Ya know, I can’t believe the summer got away from me the way it did. I meant to post this months ago.
No matter, though. This post is essentially about cheese. (And as all good cheese-lovers know, cheese is timeless.)
So way back in June, my mom and I were tooling around in Northern Connecticut, in search of delicious, local treats. We visited a garlic farm and learned all about garlic scapes, we also scored some beautiful strawberries at a roadside stand.
But my favorite stop, however, had to be Sweet Pea Farm in North Granby, where they make (you guessed it), homemade goat cheese.
Sweet Pea Farm is idyllic and inviting—but is still very much a working farm.
When you drive by, it’s easy to want to stop in and say hello. You can see the goats from the road. (And they certainly see you. They lined up for me when I approached their pen.)
The family’s cat came to greet us when we got out of the car, and trotted along beside us as we walked around.
(Friendly little things, aren’t they?)
But you know me. Goats are nice. But I was interested in the cheese.
We headed over to the farm’s shop, which is small but packed with all sorts of treats.
I bought a container of fresh goat feta (mild and slightly salty), and some cow’s milk yogurt (tangy, creamy, and thick). We topped salads and toast with the cheese, and ate the yogurt for breakfast with a drizzle of local honey.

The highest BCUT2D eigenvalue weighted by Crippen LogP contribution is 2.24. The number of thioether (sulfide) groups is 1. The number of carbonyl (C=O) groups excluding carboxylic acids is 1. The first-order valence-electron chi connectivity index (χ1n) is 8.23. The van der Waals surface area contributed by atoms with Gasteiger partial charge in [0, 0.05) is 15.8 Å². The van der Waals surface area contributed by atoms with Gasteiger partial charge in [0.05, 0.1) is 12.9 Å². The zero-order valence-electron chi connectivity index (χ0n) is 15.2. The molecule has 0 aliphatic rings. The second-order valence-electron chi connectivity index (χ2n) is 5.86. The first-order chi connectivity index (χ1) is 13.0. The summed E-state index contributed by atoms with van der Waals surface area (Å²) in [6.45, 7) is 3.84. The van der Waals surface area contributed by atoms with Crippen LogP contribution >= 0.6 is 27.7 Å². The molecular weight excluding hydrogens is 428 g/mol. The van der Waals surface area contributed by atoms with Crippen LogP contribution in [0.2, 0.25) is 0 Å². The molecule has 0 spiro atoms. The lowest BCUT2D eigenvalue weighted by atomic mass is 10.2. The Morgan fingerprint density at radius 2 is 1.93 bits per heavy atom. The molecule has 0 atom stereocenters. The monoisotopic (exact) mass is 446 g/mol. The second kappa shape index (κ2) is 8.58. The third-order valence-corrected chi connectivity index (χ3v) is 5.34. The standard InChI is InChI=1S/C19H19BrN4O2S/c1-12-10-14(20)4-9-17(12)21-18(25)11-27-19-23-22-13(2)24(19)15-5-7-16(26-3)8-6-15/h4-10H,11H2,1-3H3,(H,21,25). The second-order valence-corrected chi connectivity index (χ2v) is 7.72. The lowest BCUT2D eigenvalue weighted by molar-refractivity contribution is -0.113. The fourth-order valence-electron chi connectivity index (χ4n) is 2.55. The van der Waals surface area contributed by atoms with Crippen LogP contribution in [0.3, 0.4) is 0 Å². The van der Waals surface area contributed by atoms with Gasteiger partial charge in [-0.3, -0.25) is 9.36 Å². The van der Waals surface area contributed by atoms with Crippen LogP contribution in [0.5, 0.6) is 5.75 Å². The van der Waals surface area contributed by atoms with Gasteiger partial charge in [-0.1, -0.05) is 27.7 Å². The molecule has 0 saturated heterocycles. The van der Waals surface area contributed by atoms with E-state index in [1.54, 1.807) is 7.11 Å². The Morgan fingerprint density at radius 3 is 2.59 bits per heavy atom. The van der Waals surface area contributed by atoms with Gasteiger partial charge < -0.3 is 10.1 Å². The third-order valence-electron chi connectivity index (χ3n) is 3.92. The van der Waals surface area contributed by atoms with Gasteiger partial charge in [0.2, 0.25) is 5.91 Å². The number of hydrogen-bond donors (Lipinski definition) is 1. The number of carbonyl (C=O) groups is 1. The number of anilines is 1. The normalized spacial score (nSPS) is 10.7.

In addition to plain chevre, they also had a bunch of different flavors, including dill, black pepper, maple pecan, and cranberry. It was definitely hard to decide what to walk out with. I’d love to go back and sample some different cheeses. They also sell fresh milk.
Best of all, the shop has a large window that looks in on their cheese-making operation.
A look at how goat cheese is made
Sweet Pea Farm is run by the Hayes family, who were nice enough to let us interrupt them for a few minutes and ply them with excited questions about their cheese.
They even let us take a quick peek at the batch of cheese they were starting.
I’m leaving some steps out, but here are some scenes from the cheese-making process.
Fresh milk is heated in a large, sterilized kettle:
Vegetable rennet is added to the milk to help it curdle:
When the milk/rennet mixture has curdled, the curds are cut and then strained well to release excess moisture:
Scenes from around the farm
On top of the goats, we also saw some very nice chickens (who weren’t at all interested in a mouse with a camera):
A couple of plump ducks:
And a handful of geese. (Geese are supposed to be very good watch dogs on a property. True to form, when I approached them, they flapped their wings, let out a few loud honks, and hissed at me.)
Visit Sweet Pea Farm
If you’re ever in the Northern Connecticut, definitely stop in to say hello to the goats and pick up some delicious, fresh cheese.
Sweet Pea Farm
151 East Street
North Granby, CT 06060